Sunday, September 11, 2011
Dr. Brene Brown (her website is here) teaches incredibly powerful and useful ideas for living a happy and productive life. Today, I want to write about one idea that she teaches, which I believe is absolutely true and essential to a happy life, but an idea that is counter to much religious teachings. The idea is (greatly paraphrased) that to live authentically increases the connection, compassion, and joy in our lives. She states that this, "... can only happen when we let go of what we are supposed to be and embrace who we are."
In comparison, religion and the LDS church in particular, emphasizes that a person is absolutely supposed to be a "certain way." I won't go into the details of what you are supposed to be according to the church but if you've ever read the Ensign Magazine or a church lesson manual you have seen pictures and read about what you are expected to be.
This ideal is emphasized over and over to the point where it becomes a significant barrier to the very happiness that it is supposed to exemplify. Very rarely are we told at church to discover who we are and embrace it! Diversity is not celebrated or encouraged. The idea that the natural man is an enemy to God...is so often misapplied.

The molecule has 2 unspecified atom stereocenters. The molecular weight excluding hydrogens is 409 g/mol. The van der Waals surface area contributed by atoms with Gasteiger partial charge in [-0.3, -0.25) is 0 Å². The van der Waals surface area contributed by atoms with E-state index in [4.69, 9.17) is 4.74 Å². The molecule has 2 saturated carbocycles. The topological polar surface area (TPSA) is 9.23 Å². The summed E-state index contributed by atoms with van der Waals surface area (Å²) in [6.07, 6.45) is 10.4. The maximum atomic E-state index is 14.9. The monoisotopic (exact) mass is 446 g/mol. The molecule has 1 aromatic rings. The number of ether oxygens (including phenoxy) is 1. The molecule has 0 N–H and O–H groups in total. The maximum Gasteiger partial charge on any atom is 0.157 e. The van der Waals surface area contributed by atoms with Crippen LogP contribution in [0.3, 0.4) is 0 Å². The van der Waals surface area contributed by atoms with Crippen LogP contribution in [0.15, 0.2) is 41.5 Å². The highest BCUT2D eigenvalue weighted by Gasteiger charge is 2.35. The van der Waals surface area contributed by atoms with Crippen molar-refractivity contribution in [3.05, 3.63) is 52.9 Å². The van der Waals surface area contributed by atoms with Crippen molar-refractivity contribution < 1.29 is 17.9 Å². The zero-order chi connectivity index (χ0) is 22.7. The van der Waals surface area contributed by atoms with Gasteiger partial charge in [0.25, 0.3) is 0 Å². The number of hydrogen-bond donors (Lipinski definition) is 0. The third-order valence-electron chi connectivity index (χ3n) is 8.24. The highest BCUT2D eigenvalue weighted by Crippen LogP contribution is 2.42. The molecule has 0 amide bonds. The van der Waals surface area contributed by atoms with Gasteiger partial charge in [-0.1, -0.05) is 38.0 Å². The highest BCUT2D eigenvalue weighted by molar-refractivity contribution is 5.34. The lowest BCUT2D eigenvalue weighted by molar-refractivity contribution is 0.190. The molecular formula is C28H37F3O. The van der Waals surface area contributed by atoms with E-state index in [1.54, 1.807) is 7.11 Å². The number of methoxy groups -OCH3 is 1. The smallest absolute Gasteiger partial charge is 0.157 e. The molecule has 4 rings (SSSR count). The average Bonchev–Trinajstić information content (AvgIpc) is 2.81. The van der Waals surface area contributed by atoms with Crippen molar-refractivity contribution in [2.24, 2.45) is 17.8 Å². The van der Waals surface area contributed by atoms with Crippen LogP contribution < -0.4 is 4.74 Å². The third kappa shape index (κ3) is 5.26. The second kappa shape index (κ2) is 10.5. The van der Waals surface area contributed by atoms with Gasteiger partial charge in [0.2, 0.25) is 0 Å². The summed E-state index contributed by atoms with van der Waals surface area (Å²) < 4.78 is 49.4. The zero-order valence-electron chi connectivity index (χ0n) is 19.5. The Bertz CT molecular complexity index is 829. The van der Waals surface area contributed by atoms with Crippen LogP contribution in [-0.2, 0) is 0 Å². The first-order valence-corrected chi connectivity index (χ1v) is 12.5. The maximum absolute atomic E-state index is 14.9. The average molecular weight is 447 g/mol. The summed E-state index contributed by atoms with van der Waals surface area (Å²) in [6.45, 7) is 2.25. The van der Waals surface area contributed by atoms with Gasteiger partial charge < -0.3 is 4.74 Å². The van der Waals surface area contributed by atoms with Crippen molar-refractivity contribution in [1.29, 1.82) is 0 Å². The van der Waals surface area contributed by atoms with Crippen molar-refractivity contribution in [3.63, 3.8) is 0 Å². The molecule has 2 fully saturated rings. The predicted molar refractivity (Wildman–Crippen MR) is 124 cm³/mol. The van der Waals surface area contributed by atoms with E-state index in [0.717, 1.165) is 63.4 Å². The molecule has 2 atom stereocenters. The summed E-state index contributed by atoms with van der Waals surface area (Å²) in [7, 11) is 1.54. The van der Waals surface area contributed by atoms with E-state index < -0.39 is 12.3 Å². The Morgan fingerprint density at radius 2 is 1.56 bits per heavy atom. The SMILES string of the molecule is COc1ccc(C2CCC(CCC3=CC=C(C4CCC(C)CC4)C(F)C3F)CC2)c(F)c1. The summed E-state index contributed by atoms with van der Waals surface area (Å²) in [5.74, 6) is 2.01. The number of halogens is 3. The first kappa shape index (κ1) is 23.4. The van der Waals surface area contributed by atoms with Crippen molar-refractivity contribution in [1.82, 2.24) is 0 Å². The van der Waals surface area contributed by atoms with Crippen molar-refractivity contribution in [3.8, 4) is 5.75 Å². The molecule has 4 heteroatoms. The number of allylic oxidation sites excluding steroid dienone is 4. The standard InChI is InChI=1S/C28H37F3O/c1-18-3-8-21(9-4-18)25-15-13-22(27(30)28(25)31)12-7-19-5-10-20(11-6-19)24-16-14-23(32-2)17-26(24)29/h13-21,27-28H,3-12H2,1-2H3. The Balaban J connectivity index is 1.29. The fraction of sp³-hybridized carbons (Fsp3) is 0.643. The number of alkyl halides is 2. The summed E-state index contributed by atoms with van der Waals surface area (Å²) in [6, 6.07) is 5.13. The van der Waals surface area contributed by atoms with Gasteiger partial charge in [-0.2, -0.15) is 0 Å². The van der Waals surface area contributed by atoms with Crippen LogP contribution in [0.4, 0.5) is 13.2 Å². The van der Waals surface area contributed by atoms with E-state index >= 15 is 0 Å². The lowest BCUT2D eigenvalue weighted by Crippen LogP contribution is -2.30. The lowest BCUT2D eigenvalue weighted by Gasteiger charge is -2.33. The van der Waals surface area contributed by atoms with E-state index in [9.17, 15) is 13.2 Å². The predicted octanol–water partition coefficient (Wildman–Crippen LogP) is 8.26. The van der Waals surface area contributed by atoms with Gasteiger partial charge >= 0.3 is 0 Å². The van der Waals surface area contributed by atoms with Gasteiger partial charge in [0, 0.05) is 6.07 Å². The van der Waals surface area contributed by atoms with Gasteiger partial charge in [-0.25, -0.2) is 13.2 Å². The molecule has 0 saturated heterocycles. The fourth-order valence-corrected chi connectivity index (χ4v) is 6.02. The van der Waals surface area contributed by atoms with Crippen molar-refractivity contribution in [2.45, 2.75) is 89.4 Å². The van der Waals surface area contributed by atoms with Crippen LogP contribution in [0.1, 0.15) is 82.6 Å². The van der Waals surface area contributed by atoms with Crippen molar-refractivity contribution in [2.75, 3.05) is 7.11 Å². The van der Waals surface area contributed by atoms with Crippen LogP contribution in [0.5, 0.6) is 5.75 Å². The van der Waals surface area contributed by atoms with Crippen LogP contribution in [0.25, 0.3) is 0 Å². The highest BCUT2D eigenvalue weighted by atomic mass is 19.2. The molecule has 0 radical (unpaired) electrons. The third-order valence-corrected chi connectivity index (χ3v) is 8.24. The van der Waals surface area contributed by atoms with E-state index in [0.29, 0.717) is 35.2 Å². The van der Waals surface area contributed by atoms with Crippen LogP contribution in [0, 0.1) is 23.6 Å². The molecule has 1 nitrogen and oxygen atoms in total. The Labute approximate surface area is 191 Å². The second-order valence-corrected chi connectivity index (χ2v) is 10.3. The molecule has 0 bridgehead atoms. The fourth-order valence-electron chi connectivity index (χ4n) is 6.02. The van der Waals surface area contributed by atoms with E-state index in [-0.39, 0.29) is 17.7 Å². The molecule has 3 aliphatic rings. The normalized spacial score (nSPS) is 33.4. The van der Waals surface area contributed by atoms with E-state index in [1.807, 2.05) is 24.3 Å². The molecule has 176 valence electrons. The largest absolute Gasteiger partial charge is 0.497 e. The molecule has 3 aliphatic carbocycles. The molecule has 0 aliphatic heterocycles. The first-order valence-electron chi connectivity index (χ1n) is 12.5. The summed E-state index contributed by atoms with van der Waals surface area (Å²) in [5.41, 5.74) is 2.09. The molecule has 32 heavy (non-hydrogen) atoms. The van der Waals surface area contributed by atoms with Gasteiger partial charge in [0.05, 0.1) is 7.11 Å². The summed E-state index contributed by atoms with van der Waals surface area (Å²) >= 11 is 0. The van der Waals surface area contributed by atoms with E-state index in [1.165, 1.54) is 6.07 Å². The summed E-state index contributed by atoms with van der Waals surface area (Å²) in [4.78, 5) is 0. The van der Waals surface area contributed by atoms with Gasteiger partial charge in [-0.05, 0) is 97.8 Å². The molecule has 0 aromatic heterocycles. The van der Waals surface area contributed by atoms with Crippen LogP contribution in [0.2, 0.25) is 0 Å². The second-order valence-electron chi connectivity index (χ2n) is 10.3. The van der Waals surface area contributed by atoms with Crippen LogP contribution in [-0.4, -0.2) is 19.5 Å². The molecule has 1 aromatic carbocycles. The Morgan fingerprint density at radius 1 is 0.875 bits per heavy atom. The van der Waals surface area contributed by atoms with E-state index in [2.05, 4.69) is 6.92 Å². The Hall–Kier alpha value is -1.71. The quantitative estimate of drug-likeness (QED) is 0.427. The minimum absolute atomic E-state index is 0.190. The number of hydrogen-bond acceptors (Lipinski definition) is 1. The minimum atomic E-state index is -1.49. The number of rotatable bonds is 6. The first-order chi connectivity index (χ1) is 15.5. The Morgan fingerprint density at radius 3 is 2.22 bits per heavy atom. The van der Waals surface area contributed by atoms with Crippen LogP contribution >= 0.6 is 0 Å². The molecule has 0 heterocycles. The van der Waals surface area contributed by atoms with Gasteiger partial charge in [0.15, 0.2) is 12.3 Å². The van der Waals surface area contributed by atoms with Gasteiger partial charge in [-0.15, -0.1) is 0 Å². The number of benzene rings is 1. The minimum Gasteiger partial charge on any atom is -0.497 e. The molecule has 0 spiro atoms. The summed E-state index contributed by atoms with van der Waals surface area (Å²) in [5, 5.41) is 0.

We are constantly reminded that we are not good enough, not obedient enough, and not near enough to the ideal as we should be. The constant attention on the "ideal" places unnecessary focus on our trivial differences and undermines the great opportunity for diversity of thought and action. It discourages the authenticity that promotes connection and happiness.
The destructive cycle of induced guilt and shame leads to an even greater lack of authenticity as church members frequently adopt a false front to appear more like the ideal Mormon.
It's hard to overstate how incredibly harmful and scaring this cycle can be - and more so for gay members who are already keenly aware of their unique natures. The result is that smart, talented, dynamic, creative, and unique individuals do not feel they can belong in the church setting and are much happier when they leave.